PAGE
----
Attributed shame and negative attitudes towards STI-testers: a threat management perspective


  • S. Gruijters
  • J. Tybur
  • R. Ruiter
  • K. Massar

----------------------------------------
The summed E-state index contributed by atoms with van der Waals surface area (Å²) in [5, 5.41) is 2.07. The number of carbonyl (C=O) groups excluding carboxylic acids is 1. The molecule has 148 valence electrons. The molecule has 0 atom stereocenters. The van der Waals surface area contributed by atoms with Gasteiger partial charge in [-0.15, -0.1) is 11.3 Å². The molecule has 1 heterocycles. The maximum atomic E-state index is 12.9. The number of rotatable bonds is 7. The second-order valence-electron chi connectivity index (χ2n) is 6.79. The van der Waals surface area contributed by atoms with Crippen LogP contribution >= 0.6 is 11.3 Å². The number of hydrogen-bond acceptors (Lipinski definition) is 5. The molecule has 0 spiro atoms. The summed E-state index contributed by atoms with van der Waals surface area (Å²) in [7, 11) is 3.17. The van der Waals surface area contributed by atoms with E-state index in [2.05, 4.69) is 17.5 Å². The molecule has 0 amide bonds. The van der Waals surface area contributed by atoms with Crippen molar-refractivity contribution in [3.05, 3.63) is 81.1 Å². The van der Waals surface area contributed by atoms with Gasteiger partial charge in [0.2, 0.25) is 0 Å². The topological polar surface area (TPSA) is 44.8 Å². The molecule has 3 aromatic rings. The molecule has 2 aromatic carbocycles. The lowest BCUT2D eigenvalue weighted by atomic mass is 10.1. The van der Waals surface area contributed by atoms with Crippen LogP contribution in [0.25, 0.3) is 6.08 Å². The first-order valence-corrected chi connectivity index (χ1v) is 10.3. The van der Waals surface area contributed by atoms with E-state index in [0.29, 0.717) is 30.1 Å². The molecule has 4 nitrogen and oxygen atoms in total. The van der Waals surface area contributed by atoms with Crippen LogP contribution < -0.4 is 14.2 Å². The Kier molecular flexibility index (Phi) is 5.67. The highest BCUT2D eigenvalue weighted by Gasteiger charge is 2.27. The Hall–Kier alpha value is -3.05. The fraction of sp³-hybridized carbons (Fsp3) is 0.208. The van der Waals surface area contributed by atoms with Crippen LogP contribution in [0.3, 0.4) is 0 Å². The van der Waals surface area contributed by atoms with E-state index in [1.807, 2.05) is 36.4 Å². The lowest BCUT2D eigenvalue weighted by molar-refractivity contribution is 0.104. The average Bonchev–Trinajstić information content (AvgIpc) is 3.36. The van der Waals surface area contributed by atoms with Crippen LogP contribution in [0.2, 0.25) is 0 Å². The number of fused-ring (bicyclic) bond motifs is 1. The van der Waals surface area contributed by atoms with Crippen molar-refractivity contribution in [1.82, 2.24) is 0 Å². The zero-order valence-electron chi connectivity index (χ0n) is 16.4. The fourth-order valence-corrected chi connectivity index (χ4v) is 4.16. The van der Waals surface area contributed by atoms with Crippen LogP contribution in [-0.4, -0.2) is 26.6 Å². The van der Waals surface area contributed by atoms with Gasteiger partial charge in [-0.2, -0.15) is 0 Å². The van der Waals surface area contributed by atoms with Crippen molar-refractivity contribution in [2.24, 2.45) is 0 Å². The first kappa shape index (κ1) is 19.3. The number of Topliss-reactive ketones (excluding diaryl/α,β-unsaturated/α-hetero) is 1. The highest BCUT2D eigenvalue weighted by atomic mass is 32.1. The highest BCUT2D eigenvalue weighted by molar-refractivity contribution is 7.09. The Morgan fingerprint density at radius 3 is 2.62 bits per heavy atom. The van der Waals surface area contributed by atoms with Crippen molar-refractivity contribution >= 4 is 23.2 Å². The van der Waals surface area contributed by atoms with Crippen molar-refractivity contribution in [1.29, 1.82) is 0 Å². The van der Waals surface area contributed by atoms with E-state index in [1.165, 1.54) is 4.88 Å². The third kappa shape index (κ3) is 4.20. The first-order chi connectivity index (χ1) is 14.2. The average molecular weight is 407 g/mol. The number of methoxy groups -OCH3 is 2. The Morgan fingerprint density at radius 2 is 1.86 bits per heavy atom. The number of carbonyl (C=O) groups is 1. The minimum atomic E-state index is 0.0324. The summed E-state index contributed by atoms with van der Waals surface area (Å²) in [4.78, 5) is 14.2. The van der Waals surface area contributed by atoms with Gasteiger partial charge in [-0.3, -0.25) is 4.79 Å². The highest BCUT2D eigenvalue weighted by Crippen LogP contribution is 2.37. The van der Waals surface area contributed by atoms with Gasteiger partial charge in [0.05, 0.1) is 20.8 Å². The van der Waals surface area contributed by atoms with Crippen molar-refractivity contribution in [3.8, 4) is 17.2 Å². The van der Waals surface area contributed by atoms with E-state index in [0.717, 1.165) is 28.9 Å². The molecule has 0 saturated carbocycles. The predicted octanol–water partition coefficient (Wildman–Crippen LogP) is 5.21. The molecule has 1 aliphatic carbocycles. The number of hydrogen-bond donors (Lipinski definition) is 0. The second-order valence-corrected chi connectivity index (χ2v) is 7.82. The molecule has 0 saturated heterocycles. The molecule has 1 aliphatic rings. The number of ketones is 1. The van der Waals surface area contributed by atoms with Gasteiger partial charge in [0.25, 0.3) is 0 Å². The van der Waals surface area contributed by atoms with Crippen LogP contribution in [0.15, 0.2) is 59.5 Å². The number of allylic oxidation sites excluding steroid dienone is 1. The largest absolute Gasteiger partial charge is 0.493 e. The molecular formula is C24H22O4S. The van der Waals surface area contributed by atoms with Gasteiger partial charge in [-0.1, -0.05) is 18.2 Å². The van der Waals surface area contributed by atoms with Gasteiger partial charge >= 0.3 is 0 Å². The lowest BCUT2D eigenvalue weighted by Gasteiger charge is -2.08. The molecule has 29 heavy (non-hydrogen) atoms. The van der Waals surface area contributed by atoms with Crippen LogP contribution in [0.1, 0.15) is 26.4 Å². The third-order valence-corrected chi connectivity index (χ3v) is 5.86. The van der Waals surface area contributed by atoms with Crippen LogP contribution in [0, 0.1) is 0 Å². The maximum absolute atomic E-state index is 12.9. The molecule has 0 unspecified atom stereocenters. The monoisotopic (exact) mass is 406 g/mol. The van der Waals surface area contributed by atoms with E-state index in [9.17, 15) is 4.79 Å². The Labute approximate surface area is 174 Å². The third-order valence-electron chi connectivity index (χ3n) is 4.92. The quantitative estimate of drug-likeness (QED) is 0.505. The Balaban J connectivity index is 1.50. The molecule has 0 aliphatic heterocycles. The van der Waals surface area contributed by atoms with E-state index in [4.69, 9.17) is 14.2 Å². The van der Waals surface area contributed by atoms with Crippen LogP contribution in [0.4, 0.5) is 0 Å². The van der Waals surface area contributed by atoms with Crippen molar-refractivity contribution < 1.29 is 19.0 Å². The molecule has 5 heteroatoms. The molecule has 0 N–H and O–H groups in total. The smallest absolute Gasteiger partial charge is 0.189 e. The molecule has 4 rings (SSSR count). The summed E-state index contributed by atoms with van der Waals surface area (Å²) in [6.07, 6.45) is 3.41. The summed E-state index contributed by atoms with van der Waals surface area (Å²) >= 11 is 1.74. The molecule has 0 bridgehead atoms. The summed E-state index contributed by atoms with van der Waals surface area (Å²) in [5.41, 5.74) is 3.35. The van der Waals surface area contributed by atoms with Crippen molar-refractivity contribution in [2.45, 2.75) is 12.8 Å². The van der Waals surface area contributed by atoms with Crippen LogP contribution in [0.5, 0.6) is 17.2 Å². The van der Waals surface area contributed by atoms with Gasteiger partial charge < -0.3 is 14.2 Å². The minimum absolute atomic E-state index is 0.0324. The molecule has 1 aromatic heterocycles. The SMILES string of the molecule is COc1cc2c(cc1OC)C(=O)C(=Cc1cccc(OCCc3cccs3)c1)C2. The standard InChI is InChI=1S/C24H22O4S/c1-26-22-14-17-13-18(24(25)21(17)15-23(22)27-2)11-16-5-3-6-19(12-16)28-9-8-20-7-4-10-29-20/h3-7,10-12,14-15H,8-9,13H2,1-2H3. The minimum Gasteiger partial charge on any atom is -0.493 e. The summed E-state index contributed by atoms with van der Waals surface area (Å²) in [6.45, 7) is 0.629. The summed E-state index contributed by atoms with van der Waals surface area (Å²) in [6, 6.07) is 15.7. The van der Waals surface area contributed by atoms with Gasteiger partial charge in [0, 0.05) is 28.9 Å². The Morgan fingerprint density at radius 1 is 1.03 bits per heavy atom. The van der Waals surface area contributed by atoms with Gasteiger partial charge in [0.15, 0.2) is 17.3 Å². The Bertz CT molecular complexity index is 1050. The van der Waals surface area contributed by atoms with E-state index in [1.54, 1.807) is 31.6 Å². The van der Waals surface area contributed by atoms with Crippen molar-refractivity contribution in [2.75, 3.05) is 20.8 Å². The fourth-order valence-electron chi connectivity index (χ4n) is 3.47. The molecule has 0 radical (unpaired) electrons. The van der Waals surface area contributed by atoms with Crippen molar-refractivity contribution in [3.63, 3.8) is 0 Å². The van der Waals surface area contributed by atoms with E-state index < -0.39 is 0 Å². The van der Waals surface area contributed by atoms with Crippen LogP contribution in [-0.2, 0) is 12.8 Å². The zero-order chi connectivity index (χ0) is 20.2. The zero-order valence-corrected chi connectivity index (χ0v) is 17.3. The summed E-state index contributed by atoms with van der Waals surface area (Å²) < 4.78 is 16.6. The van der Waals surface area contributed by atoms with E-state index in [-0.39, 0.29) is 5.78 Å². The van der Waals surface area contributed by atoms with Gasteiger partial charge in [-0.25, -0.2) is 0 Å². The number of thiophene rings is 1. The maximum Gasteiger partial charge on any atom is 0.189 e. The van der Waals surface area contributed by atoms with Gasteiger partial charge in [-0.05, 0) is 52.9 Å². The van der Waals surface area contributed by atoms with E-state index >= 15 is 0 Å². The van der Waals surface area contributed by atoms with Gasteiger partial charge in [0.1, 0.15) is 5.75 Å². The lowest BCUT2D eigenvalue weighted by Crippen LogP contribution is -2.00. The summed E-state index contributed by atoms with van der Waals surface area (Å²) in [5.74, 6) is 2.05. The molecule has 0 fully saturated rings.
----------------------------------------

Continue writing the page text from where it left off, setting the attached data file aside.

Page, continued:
Background: Perceived shame and stigma, involving individuals’ fears of being labelled with negative attributes, are proposed barriers limiting STI-testing uptake. But does negative labeling of STI-testers actually occur? And what motivates them? Evolutionary psychologists (functionally) characterize social life as a ‘double-edged blade’ - involving affordances and threats. We hypothesized two motivations underlying potential negativity towards testers: 1) motivations to avoid promiscuous individuals, and 2) a disease-avoidance motivation. Design: Using an online vignette method (negative attitudes and attributed shame as outcomes), two studies were conducted (n= 245 and n=793). Study 1 examined whether perceptions of ‘infectiousness’ and ‘promiscuity’ depended on testing behavior (tested vs. untested). Study 2 followed-up and manipulated vignette description on infectiousness (risky vs. safe sex), promiscuity (low vs. high), and testing behavior (tested vs. untested). Results: Strong correlations (r’s in the .36 to .54 range) between study variables were observed in Study 1, and testing led to a reduction in these outcomes (ω2=.05). In Study 2, substantially ‘large’ effects were observed for the infectiousness (ω2 = .23), promiscuity (ω2 = .066), and testing manipulations (ω2 = .06). The effect of infectiousness on the outcomes was moderated by testing condition (ω2 = .01). Discussion: Despite perceived stigma and shame forming a barrier limiting testing uptake, we found no evidence of negative labeling of testers. STI-testing may in fact decrease negative labels associated with risky and promiscuous sexual behavior. Therefore, fears of being labeled negatively when testing for STI may be ‘unrealistically pessimistic’.





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